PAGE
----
Recall that we’re only going to have 2 class meetings on Arundhati Roy’s An Ordinary Person’s Guide to Empire: Feb. 15 and 17. This work is explicitly political and takes as its central themes some of the concepts we’ve already encountered in class thus far: Empire, globalization, and neoliberalism. Regardless of your political persuasion– conservative, liberal, monarchist, socialist, bored, etc.– you’ll find something to praise or condemn in this collection of short essays. (Unless your political apathy runs so deep that you don’t even bother to read it.) One of the things we ought to consider is the difference between Coetzee and Roy in their treatment of the political. WFB, after all, is concerned with the political scene in S. Africa if we take that novel to be some sort of allegory, while Roy operates in a different register. Both “modes” of writing– fictional narrative and non-fiction social commentary– have their strengths and weaknesses. We’ll talk about that on Monday.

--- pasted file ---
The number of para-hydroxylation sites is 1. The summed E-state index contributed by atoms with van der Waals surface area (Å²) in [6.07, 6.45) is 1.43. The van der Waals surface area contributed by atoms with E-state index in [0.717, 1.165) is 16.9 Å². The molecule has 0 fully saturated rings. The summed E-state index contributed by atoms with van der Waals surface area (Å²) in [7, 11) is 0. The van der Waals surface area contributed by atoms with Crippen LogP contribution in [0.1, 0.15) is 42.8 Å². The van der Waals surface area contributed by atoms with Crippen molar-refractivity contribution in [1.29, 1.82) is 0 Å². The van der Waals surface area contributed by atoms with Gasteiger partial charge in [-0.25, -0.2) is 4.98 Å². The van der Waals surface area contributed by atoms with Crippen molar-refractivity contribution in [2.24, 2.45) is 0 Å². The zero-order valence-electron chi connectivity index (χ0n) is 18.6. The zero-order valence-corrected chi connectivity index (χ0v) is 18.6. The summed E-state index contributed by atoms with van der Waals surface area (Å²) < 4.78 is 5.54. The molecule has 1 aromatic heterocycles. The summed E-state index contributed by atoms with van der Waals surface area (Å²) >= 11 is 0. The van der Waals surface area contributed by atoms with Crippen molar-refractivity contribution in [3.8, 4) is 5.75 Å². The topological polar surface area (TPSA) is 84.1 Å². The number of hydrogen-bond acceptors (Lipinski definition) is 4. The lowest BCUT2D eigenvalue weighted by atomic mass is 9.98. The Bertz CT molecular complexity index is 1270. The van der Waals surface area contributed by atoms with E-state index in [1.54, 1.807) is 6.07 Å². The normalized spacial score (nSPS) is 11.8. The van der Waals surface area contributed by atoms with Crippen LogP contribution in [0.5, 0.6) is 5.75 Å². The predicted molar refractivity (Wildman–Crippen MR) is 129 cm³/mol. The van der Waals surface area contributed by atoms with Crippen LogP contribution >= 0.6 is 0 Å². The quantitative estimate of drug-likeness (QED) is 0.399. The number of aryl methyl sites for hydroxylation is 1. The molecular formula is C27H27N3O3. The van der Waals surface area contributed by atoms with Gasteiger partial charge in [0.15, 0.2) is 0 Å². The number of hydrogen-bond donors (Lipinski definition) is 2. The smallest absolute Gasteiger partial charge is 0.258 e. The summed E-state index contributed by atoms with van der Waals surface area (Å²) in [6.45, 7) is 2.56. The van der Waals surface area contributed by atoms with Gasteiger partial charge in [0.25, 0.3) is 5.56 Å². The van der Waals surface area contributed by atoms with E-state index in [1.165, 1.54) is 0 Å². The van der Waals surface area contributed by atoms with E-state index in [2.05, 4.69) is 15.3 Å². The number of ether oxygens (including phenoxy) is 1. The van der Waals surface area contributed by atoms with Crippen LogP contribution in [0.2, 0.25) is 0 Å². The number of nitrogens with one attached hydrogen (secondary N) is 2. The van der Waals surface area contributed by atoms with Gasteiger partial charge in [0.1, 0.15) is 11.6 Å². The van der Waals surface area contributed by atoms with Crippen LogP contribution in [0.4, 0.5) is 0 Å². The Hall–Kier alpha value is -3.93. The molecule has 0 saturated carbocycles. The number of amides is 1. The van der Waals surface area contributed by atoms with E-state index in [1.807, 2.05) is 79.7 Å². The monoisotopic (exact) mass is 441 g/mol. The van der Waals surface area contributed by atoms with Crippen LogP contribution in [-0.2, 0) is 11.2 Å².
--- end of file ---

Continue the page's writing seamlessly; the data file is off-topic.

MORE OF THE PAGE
Incidentally, there are many books devoted to the issue of Empire, particularly as it pertains to the United States. Some of the more compelling criticisms are not only “from the left” but from the right. For instance, John Gray’s Black Mass or the works of Andrew Bacevich. At the same time, some of the most devoted supporters of US Empire (“interventionism”) come from the Democratic Party. We might with a full measure of justice identify Barack Obama this way (see for example his “30,000 troops/$30 billion” speech or– one of many– this article.)